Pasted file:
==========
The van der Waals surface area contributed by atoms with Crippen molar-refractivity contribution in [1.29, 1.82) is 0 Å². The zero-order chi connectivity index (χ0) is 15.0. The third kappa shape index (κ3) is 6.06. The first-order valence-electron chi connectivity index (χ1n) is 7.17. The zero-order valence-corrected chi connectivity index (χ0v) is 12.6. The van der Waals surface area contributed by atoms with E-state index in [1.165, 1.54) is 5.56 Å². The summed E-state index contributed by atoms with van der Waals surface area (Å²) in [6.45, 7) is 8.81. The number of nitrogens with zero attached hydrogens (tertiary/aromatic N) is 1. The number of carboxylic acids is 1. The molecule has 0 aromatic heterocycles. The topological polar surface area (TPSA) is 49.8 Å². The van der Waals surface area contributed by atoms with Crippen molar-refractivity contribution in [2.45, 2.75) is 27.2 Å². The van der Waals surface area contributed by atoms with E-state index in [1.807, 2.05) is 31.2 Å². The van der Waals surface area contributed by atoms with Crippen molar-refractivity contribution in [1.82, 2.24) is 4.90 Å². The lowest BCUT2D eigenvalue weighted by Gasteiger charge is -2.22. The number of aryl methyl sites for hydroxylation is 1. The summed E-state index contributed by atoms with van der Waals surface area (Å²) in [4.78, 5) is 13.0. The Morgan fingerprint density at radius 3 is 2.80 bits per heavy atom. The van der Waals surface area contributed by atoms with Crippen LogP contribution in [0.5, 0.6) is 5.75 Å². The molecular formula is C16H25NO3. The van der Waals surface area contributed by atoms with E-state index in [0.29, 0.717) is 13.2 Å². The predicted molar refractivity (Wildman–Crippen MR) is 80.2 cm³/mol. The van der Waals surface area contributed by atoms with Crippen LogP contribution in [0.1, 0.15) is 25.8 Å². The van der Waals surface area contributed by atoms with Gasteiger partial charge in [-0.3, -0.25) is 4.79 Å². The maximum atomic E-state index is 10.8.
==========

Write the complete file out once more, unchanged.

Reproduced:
The van der Waals surface area contributed by atoms with Crippen molar-refractivity contribution in [1.29, 1.82) is 0 Å². The zero-order chi connectivity index (χ0) is 15.0. The third kappa shape index (κ3) is 6.06. The first-order valence-electron chi connectivity index (χ1n) is 7.17. The zero-order valence-corrected chi connectivity index (χ0v) is 12.6. The van der Waals surface area contributed by atoms with E-state index in [1.165, 1.54) is 5.56 Å². The summed E-state index contributed by atoms with van der Waals surface area (Å²) in [6.45, 7) is 8.81. The number of nitrogens with zero attached hydrogens (tertiary/aromatic N) is 1. The number of carboxylic acids is 1. The molecule has 0 aromatic heterocycles. The topological polar surface area (TPSA) is 49.8 Å². The van der Waals surface area contributed by atoms with Crippen molar-refractivity contribution in [2.45, 2.75) is 27.2 Å². The van der Waals surface area contributed by atoms with E-state index in [1.807, 2.05) is 31.2 Å². The van der Waals surface area contributed by atoms with Crippen molar-refractivity contribution in [1.82, 2.24) is 4.90 Å². The lowest BCUT2D eigenvalue weighted by Gasteiger charge is -2.22. The number of aryl methyl sites for hydroxylation is 1. The summed E-state index contributed by atoms with van der Waals surface area (Å²) in [4.78, 5) is 13.0. The Morgan fingerprint density at radius 3 is 2.80 bits per heavy atom. The van der Waals surface area contributed by atoms with Crippen LogP contribution in [0.5, 0.6) is 5.75 Å². The molecular formula is C16H25NO3. The van der Waals surface area contributed by atoms with E-state index in [0.29, 0.717) is 13.2 Å². The predicted molar refractivity (Wildman–Crippen MR) is 80.2 cm³/mol. The van der Waals surface area contributed by atoms with Crippen LogP contribution in [0.1, 0.15) is 25.8 Å². The van der Waals surface area contributed by atoms with Gasteiger partial charge in [-0.3, -0.25) is 4.79 Å². The maximum atomic E-state index is 10.8.